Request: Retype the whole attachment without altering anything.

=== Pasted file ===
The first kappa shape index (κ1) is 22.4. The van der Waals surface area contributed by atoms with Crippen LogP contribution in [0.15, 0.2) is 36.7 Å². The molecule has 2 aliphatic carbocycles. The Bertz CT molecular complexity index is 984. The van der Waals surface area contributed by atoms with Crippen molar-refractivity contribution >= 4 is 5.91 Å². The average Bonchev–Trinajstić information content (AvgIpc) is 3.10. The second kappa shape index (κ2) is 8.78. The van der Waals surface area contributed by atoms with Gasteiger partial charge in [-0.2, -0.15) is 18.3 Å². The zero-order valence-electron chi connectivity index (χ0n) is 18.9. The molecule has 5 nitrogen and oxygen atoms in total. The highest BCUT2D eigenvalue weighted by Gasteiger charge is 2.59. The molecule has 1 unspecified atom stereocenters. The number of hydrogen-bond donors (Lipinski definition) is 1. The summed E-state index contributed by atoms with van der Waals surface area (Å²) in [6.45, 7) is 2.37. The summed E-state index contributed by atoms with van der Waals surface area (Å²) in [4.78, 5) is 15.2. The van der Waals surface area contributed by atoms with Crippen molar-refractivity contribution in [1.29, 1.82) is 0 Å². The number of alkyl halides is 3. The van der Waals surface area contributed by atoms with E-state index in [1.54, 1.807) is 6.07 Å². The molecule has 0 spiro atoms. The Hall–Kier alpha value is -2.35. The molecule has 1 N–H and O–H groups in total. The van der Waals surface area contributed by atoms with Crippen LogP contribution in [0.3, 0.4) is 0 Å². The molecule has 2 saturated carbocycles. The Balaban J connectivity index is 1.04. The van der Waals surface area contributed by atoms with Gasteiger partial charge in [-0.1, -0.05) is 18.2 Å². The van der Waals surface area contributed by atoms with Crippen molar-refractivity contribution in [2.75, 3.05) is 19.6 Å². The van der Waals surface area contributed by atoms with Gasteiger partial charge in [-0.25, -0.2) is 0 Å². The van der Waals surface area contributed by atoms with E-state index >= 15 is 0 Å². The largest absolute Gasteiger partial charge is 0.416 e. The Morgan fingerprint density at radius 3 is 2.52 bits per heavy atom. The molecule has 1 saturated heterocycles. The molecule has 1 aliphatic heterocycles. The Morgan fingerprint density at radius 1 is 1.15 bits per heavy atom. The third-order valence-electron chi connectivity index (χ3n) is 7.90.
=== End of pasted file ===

The first kappa shape index (κ1) is 22.4. The van der Waals surface area contributed by atoms with Crippen LogP contribution in [0.15, 0.2) is 36.7 Å². The molecule has 2 aliphatic carbocycles. The Bertz CT molecular complexity index is 984. The van der Waals surface area contributed by atoms with Crippen molar-refractivity contribution >= 4 is 5.91 Å². The average Bonchev–Trinajstić information content (AvgIpc) is 3.10. The second kappa shape index (κ2) is 8.78. The van der Waals surface area contributed by atoms with Gasteiger partial charge in [-0.2, -0.15) is 18.3 Å². The zero-order valence-electron chi connectivity index (χ0n) is 18.9. The molecule has 5 nitrogen and oxygen atoms in total. The highest BCUT2D eigenvalue weighted by Gasteiger charge is 2.59. The molecule has 1 unspecified atom stereocenters. The number of hydrogen-bond donors (Lipinski definition) is 1. The summed E-state index contributed by atoms with van der Waals surface area (Å²) in [6.45, 7) is 2.37. The summed E-state index contributed by atoms with van der Waals surface area (Å²) in [4.78, 5) is 15.2. The van der Waals surface area contributed by atoms with Crippen molar-refractivity contribution in [1.29, 1.82) is 0 Å². The number of alkyl halides is 3. The van der Waals surface area contributed by atoms with E-state index in [1.54, 1.807) is 6.07 Å². The molecule has 0 spiro atoms. The Hall–Kier alpha value is -2.35. The molecule has 1 N–H and O–H groups in total. The van der Waals surface area contributed by atoms with Crippen LogP contribution in [0.3, 0.4) is 0 Å². The molecule has 2 saturated carbocycles. The Balaban J connectivity index is 1.04. The van der Waals surface area contributed by atoms with Gasteiger partial charge in [-0.1, -0.05) is 18.2 Å². The van der Waals surface area contributed by atoms with Crippen molar-refractivity contribution in [2.75, 3.05) is 19.6 Å². The van der Waals surface area contributed by atoms with Gasteiger partial charge in [-0.25, -0.2) is 0 Å². The van der Waals surface area contributed by atoms with E-state index >= 15 is 0 Å². The largest absolute Gasteiger partial charge is 0.416 e. The Morgan fingerprint density at radius 3 is 2.52 bits per heavy atom. The molecule has 1 saturated heterocycles. The molecule has 1 aliphatic heterocycles. The Morgan fingerprint density at radius 1 is 1.15 bits per heavy atom. The third-order valence-electron chi connectivity index (χ3n) is 7.90.